Rat: Yeah, know before you go, I guess. We took it pretty timid because my buddy, he’s not quite the most graceful skier. We went right up and came right down chair 6, right underneath. Nice cruiser warm up run on a completely open field.
GO: First impressions of Baker? I understand it was your first time there.
Rat: The first tracks were heavier than what I was hoping for, but probably pretty typical for the area. They’ve got a lot of mello stuff that’s all kind of laid out. If you go off some different areas, there’s some big [cliff] drops that kind of come out of nowhere. You can’t get out of them is the problem. You find yourself on the edge of a cliff and you want to take the skis off and walk out, you’re going to have a tough time. I assume that’s what might have happened to this other young gentlemen. Back to the top of the peak, hiked over to the Panadome, which is the only places in the ski area where they have some good steep stuff. There’s trees everywhere which is great. They are really open because they are these big pines. They are spaced out nicely. That was fun, you can dip in and out of trees and the snow was deep.
GO: So you skied a full day, did that wear you out?
Rat: We skied a full day and we were up at 6 a.m. on Friday for work. Worked until about 3 p.m., headed home, got packed up, and got up to the airport and basically hadn’t slept except for the hour and a half in the parking lot. Skied all day, until 11:30 a.m. when all of the easy accessible areas were all tracked out. Since it was my first time and I didn’t have anybody with me that really knew the mountain well, we took it easy that way. Didn’t want to get in too bad of a situation. Looking back, there’s a lot of stuff there that’s doable and the biggest stuff isn’t bad because at the bottom, it’s really deep. It’s all easy out. There’s not like 2,000 vert (vertical feet) of like gnarly, gnarly, gnar. That helps a lot as far as, you can get yourself in a spot, take a big drop and be confident that you’re not in trouble.
GO: Is that what everyone was there doing? Everyone’s trying to drop something?
Rat: Once it got a little later in the day, that’s what people were doing. There are people who go there to get warmed up dropping stuff because it’s deep. They had 140” in just a few days. So, we grabbed some beers and some grub at 11:30 a.m. We had some of our best lines in the afternoon. It was snowing, but turning into water right away, so it was making the snow heavy. They have some ropes that are ropes you shouldn’t go under and some warning ropes that you should go under. Found some really great turns coming down chair one and dropping off into the little canyon they have. Some pretty big cliffs we saw some boys jumping off of. It was pretty good.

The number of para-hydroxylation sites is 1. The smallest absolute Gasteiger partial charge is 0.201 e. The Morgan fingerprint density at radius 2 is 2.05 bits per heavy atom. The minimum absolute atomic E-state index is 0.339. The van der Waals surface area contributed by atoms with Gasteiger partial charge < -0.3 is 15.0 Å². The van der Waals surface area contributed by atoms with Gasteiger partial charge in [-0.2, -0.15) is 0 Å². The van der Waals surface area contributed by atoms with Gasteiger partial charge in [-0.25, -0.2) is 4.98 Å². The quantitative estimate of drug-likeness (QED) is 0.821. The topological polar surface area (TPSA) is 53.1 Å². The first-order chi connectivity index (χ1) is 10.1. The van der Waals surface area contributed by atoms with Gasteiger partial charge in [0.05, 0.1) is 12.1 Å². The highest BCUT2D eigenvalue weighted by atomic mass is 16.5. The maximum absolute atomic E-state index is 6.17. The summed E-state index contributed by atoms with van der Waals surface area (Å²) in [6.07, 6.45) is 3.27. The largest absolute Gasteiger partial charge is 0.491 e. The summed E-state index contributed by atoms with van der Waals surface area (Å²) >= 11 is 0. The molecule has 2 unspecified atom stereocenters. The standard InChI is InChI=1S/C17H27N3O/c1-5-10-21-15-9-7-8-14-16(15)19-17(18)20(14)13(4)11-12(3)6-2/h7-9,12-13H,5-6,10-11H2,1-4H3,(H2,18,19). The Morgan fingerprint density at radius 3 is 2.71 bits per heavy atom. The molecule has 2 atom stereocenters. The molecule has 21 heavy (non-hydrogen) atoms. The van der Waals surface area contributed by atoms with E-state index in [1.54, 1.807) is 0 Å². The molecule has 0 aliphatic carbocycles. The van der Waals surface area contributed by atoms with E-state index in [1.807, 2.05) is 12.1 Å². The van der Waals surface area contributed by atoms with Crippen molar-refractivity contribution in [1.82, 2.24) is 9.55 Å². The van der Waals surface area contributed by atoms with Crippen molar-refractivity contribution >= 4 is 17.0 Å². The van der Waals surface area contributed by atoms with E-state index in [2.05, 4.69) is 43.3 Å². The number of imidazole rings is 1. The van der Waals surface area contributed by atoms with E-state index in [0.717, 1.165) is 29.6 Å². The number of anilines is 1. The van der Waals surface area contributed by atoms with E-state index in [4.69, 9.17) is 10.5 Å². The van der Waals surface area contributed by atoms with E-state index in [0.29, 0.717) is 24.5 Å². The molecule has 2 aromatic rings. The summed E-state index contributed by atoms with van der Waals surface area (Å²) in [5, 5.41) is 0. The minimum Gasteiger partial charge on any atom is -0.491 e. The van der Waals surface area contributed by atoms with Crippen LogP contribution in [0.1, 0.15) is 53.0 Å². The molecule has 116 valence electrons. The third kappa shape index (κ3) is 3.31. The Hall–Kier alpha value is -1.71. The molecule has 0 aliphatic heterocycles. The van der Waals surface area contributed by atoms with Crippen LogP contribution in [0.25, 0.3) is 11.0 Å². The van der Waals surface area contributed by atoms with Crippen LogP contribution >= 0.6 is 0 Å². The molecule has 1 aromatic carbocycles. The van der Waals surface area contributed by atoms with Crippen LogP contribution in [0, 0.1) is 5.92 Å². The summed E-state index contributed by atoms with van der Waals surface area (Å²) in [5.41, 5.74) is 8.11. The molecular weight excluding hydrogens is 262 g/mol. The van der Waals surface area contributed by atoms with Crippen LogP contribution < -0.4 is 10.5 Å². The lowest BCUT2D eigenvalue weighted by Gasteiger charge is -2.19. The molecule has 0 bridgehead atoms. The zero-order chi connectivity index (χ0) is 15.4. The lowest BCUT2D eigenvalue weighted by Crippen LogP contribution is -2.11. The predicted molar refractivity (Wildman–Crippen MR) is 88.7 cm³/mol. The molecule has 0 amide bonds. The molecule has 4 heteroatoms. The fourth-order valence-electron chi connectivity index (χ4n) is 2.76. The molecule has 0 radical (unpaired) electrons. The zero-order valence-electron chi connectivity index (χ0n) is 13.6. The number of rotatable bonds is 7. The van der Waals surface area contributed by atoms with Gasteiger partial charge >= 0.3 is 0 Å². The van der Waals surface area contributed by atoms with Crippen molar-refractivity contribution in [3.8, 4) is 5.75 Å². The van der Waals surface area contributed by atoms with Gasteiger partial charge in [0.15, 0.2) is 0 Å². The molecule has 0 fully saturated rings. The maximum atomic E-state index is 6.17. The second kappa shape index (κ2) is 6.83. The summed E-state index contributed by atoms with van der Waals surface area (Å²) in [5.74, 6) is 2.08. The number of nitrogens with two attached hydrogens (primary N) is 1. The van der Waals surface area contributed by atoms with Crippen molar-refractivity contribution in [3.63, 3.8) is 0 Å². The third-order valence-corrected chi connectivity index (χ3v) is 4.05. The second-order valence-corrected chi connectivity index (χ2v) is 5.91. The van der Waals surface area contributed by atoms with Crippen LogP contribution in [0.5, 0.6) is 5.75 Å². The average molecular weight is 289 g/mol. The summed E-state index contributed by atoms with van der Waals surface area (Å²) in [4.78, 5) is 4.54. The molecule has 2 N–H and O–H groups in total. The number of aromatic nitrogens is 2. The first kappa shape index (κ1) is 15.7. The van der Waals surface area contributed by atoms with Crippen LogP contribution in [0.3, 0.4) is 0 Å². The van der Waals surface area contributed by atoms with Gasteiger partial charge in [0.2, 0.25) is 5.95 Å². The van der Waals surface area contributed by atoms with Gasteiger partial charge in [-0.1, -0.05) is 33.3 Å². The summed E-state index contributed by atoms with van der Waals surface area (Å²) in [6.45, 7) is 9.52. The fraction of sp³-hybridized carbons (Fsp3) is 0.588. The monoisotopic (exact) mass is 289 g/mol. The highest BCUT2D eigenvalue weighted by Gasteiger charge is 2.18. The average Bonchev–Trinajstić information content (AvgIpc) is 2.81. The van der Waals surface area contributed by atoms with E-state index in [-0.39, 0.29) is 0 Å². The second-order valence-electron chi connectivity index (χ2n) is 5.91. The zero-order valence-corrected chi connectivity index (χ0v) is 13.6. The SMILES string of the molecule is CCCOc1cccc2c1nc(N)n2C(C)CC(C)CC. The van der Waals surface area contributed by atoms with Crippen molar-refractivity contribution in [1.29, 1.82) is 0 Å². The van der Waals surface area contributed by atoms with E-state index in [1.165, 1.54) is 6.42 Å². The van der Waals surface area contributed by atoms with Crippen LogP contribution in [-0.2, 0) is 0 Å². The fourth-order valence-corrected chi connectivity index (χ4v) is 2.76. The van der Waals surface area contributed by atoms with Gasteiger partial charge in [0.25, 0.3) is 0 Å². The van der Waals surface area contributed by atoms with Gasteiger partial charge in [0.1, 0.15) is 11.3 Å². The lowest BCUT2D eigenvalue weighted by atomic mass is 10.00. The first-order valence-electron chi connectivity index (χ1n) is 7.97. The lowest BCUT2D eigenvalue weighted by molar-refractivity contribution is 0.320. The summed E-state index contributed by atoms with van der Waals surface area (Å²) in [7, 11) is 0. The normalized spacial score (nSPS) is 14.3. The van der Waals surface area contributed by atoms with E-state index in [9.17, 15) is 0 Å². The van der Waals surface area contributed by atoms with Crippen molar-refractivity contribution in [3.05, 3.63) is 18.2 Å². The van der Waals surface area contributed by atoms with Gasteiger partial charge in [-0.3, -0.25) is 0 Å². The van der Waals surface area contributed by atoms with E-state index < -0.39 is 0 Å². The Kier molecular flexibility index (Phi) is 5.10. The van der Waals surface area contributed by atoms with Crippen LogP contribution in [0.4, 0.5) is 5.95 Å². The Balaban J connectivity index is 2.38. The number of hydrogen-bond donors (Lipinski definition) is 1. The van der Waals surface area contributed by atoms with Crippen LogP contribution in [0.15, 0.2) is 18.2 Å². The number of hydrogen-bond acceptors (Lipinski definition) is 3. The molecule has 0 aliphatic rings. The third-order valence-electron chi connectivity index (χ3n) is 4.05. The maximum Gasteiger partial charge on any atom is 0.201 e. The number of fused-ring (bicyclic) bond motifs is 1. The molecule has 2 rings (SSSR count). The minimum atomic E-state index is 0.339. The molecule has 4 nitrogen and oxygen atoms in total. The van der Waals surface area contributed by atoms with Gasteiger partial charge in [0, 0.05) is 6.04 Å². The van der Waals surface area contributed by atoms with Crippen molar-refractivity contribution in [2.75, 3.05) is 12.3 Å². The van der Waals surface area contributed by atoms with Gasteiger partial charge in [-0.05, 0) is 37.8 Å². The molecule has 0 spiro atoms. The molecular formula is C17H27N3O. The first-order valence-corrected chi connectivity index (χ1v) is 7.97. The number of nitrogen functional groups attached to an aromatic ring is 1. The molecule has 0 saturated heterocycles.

GO: So, you hammer out your afternoon. What’s next?
Rat: What’s next is beers are next. Stopped at the main lodge upstairs. They have a nice little area for some beers and what have you. Had a few victory brewskis (another word for beer) and got into the Suburban and headed back to Seattle. It was about 5 p.m. It’s a three-hour drive in. Got a massage in Seattle, grabbed a hotel room, dropped the Suburban off at 10:30 or 11 p.m. Only had the car for one day, which was terrific, big savings there. So, I took the $150 I saved not having the car past midnight and bought a hotel room next to the airport. Ordered some pizza and wings for delivery, picked up a bottle of wine and really capped it off with a little vino (shorthand for wine), how about that?
GO: Wow, what a ski trip. So, you’re out the next morning at 7am?
Rat: By the time we went to bed it was about 12:30 a.m. or so. We woke up at 4 a.m., grabbed the airport shuttle to the airport and we were on the plane at 6 a.m., headed home.
GO: You were home about what time?
Rat: Well, we have two time zones, so we gave up two hours and were back around 2 p.m.
GO: Still, in perspective, you left work at 4:30 p.m. on Friday and you were back in town Sunday at 2 p.m. It’s a long, difficult chase, but you pulled it off in about the cleanest way possible. It’s an impressive one, which is why I wanted to talk about it.
Rat: You know, I’m not a big planner. I like to plan to adapt later.
GO: I am a big planner, which is why we do trips well together.
Rat: It is why, it is a really good complimentary situation there. You’ve got her mapped out and I see three different paths, so we usually find one that’s going to work out really well. The whole time, every time we hit a little snag, or what I thought could have been a snag, it presented another opportunity to transition and keep moving forward. I really couldn’t have asked for more. We got some deep pow turns.
GO: And you know why? Because I was the sacrifice this time. Someone has to be the sacrifice. I’ve never had a good trip where everyone’s there. Someone always has to be sacrificed.
Rat: Whether you get diverted to ‘Querque (Albuquerque, New Mexico) or somebody’s just got to stay home…
GO: The ‘Querque incident of 2016. (Last December, our good friend Brian tried to meet us in Denver for a deep Wolf Creek trip and, instead, he was diverted to Albuquerque, despite being scheduled to land just 15 minutes after us. Devastating chase for Brian, but it was all time for us.)
Rat: It’s going to live down as an ultimate sacrifice, really. It was the end all be all. He might as well have been on the cross because we ended up with some deep days that trip. Our buddy Brian had a tough time, but he got to take in the sights of ‘Querque.
GO: Albequerque’s airport…
Rat: I heard it’s great in mid-January, actually December, those were deep December days.
GO: Okay, you get to wind back the clock, how do you play this trip differently next time? Or did you nail it?
Rat: Fly out Thursday night.
GO: That’s it? Just add Thursday night to it.
Rat: Add Thursday, because Friday was softer [snow]. They all said it was better, but then we talked to an older guy that was up in Whistler eight days before this. Probably 55 [years old], just a gem. He’s an Alaskan and they’ve been dry as bones up there, so he had to come down to Canada and the lower 48 to get his winter fix as he put it. He said Whistler was phenomenal. They had the same storm but lower temps. He came down to Baker for a couple of days. No complaints out of the guy, but it was heavy both days, he says. I don’t think it could have been any smoother, to be honest.